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|Title:||A numerical study of supersonic particle-laden flow in cold gas dynamic spray coating process||Authors:||Ho, Cheuk Yei||Keywords:||Spraying.
Metals -- Finishing.
Dielectrics -- Finishing.
Hong Kong Polytechnic University -- Dissertations
|Issue Date:||2012||Publisher:||The Hong Kong Polytechnic University||Abstract:||The cold gas dynamic spray (CGDS) process is a promising coating technology to produce high strength, strong corrosion resistance and excellent wear-resistant coating. The CGDS has many advantages over the conventional thermal spray methods, which uses kinetic energy, instead of using thermal energy, to bond the coating materials to the target substrates at a relatively low temperature without melting the materials, so many deleterious high-temperature reactions can be avoided. Therefore this technology is able to equip the manufacturers to meet more stringent requirements of engineering components they produce. However, CGDS is not free from barriers for more advanced development. The key problem of the CGDS developers is facing is there lacks a control mechanism on the focusing of the particle beam. This problem leads to loss of costly coating powder which results in loss of deposition efficiency. Since the deposition efficiency is strongly related to the gas dynamics of the impinging jet flow, a more detailed study of the flow dynamics is needed to provide a better understanding of this process. In this project, a two-step numerical methodology is developed to simulate the CGDS process. In the first step the gas dynamics involved in CGDS process is studied It essentially consists of a development of supersonic flow within CGDS nozzle followed by a supersonic jet impinging on the substrate. To simulate the CGDS process, numerical simulations are carried out using a numerical scheme called conservation element and solution element (CE/SE) scheme. The CE/SE framework is a high resolution, multidimensional numerical framework that solves conservation laws in both space and time simultaneously, and able to resolve the conflict between numerical stability and accuracy. The CE/SE scheme has been successfully applied to many flow problems, including unsteady Euler flow, waves, travelling and interacting shock, explosion waves etc.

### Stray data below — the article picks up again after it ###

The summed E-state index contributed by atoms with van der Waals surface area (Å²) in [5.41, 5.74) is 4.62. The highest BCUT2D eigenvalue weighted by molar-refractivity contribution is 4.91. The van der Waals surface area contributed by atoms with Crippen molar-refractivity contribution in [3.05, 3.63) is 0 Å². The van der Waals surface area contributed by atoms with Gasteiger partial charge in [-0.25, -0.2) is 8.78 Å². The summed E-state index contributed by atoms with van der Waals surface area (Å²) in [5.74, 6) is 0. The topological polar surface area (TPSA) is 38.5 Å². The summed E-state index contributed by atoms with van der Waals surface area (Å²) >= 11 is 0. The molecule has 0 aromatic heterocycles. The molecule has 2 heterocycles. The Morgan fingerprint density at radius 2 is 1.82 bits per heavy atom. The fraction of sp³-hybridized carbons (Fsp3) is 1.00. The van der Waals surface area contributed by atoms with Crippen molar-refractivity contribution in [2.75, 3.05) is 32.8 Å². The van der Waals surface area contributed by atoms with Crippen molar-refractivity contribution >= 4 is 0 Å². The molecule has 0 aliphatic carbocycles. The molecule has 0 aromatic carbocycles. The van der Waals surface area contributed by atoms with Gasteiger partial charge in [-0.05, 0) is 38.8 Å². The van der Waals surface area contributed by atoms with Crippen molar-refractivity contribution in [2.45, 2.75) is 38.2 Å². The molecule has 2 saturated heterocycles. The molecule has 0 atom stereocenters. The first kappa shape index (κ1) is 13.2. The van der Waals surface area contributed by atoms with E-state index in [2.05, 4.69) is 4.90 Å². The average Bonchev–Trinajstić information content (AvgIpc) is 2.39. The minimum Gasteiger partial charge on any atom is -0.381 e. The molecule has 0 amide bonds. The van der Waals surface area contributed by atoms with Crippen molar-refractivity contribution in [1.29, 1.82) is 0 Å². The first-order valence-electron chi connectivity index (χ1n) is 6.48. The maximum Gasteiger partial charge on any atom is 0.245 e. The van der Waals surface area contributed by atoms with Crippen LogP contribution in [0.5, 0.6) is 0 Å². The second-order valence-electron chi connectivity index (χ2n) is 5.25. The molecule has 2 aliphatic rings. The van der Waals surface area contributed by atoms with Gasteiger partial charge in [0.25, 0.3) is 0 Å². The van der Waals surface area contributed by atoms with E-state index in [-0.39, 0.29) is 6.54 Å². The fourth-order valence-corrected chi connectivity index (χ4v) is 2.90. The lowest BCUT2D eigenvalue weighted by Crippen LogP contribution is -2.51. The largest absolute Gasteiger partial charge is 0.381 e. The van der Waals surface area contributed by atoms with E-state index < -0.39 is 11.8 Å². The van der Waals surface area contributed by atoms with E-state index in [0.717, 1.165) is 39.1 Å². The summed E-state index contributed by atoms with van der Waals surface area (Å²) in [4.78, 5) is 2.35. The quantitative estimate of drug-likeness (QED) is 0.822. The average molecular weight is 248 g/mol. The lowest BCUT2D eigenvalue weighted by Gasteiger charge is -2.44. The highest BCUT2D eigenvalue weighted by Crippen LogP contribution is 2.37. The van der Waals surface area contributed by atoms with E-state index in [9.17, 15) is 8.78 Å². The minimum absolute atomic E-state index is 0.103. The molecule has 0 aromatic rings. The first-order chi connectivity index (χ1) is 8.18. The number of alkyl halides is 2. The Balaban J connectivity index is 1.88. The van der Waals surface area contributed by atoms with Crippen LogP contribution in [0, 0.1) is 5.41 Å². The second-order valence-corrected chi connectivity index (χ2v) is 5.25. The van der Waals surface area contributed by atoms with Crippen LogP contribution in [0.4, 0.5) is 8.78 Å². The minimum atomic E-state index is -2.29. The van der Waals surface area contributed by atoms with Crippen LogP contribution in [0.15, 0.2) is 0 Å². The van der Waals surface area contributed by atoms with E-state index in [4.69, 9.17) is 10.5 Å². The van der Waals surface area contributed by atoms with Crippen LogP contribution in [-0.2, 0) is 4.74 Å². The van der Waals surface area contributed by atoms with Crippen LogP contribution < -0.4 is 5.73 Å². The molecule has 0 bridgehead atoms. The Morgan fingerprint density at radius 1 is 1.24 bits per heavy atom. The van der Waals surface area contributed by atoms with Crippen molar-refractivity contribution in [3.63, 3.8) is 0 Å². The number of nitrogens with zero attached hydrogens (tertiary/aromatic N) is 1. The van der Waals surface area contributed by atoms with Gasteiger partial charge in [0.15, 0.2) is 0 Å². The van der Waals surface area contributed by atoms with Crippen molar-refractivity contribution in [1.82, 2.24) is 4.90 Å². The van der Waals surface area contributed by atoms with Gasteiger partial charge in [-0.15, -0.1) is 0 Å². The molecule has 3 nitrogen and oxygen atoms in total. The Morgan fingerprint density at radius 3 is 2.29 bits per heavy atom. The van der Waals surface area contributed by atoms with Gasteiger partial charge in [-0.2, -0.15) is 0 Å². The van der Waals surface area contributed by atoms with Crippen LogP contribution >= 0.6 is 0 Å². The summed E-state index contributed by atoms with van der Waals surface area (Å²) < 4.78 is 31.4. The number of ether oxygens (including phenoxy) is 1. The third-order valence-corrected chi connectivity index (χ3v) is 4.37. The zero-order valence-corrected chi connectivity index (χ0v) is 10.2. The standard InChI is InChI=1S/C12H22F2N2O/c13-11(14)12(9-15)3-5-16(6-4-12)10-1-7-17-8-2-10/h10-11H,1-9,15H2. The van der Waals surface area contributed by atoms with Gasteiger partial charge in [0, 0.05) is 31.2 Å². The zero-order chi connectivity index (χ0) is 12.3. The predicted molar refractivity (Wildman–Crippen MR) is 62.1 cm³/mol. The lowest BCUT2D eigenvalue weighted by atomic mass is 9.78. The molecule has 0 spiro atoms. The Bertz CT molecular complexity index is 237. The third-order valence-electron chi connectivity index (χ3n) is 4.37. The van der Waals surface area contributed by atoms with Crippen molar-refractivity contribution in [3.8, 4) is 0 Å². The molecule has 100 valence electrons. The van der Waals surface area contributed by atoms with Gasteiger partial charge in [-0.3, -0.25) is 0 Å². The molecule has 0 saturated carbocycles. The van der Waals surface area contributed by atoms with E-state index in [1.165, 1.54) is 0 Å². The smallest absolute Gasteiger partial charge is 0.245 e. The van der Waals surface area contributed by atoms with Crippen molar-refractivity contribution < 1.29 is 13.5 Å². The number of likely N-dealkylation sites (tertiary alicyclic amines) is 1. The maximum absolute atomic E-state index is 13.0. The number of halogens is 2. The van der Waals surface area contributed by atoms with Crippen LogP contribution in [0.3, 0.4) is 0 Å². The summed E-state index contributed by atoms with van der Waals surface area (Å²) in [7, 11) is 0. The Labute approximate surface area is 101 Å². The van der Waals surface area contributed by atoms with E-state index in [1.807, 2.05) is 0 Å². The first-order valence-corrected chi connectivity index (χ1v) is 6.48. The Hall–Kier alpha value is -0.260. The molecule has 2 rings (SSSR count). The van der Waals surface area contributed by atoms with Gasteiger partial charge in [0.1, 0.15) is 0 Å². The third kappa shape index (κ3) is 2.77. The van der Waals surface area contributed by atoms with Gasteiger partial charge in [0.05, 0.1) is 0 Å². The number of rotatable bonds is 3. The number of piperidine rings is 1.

The CE/SE solver used in this project is originally developed to solve low Mach number aeroacoustics problems. Therefore, it needs to prove and validate the solver is also capable of simulating supersonic impinging jet flow which may carry shock waves. The validation tasks include simulations of free supersonic jet issuing from a convergent-divergent nozzle operating at design/off-design pressure ratio, and simulations of selected supersonic impinging jet benchmark problem. The CE/SE solver is capable of reproducing some key features of these problems, such as shock cells at the nozzle exit of free supersonic jet problem, lambda shock system inside and overexpanded nozzle, stand-off shock and shear layer at the impinging zone of the impinging jet problem etc. The CE/SE numerical results show good agreement with existing experimental and numerical data. This shows that the CE/SE solver is capable of studying CGDS flow problem. In CGDS process, coating particles are injected in to the CGDS nozzle where they are accelerated by the drag force whose magnitude is determined by the velocity difference between particle and carrier gas. Therefore, as the second step of the numerical methodology, a particle model is developed to calculate the drag coefficient based on the particle Reynolds number, and applied to the flow field results to calculate the particle flight path. The particles exit the nozzle with a very high velocity and gain heat energy from the preheated carrier gas. When they impact on the substrate, they either bounce off or deposit on the substrate surface. The impact speed of particle is an important parameter that has to exceed a critical value for successful deposition. A deposition model is thus developed to account for such deposition process. The impact location, impact speed and temperature of each particle are captured during its flight and the data is analyzed in more details. The relationship between the nozzle stand-off distance, spray area and some such CGDS operating parameters as nozzle pressure ratio, temperature of carrier gas, particle inject locations are investigated and reported.
|Description:||120 leaves : ill. (some col.) ; 30 cm.
PolyU Library Call No.: [THS] LG51 .H577M ME 2012 Ho
|URI:||http://hdl.handle.net/10397/6136||Rights:||All rights reserved.|
|Appears in Collections:||Thesis|
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